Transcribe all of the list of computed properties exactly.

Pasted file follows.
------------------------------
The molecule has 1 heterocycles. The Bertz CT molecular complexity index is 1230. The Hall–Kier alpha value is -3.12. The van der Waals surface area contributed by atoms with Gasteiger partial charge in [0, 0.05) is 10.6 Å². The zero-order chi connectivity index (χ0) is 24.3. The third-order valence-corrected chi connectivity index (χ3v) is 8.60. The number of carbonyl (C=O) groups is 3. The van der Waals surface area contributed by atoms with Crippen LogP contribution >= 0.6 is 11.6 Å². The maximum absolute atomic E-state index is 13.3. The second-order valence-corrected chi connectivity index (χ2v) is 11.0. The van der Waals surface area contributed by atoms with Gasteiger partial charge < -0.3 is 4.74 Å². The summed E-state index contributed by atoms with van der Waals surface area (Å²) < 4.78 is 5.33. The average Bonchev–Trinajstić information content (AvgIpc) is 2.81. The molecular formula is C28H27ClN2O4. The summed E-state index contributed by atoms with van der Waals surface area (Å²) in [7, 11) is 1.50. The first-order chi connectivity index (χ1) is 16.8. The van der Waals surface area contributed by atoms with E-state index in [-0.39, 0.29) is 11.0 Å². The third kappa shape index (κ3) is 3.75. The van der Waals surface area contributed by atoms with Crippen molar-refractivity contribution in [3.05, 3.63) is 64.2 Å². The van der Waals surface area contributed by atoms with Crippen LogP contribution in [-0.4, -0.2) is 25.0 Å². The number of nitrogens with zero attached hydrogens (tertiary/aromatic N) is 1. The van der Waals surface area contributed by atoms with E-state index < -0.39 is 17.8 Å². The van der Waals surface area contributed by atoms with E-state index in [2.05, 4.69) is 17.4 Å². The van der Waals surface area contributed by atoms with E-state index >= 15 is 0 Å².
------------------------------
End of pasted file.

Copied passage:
The molecule has 1 heterocycles. The Bertz CT molecular complexity index is 1230. The Hall–Kier alpha value is -3.12. The van der Waals surface area contributed by atoms with Gasteiger partial charge in [0, 0.05) is 10.6 Å². The zero-order chi connectivity index (χ0) is 24.3. The third-order valence-corrected chi connectivity index (χ3v) is 8.60. The number of carbonyl (C=O) groups is 3. The van der Waals surface area contributed by atoms with Crippen LogP contribution >= 0.6 is 11.6 Å². The maximum absolute atomic E-state index is 13.3. The second-order valence-corrected chi connectivity index (χ2v) is 11.0. The van der Waals surface area contributed by atoms with Gasteiger partial charge < -0.3 is 4.74 Å². The summed E-state index contributed by atoms with van der Waals surface area (Å²) < 4.78 is 5.33. The average Bonchev–Trinajstić information content (AvgIpc) is 2.81. The molecular formula is C28H27ClN2O4. The summed E-state index contributed by atoms with van der Waals surface area (Å²) in [7, 11) is 1.50. The first-order chi connectivity index (χ1) is 16.8. The van der Waals surface area contributed by atoms with E-state index in [-0.39, 0.29) is 11.0 Å². The third kappa shape index (κ3) is 3.75. The van der Waals surface area contributed by atoms with Crippen molar-refractivity contribution in [3.05, 3.63) is 64.2 Å². The van der Waals surface area contributed by atoms with Crippen LogP contribution in [-0.4, -0.2) is 25.0 Å². The number of nitrogens with zero attached hydrogens (tertiary/aromatic N) is 1. The van der Waals surface area contributed by atoms with E-state index < -0.39 is 17.8 Å². The van der Waals surface area contributed by atoms with E-state index in [2.05, 4.69) is 17.4 Å². The van der Waals surface area contributed by atoms with E-state index >= 15 is 0 Å².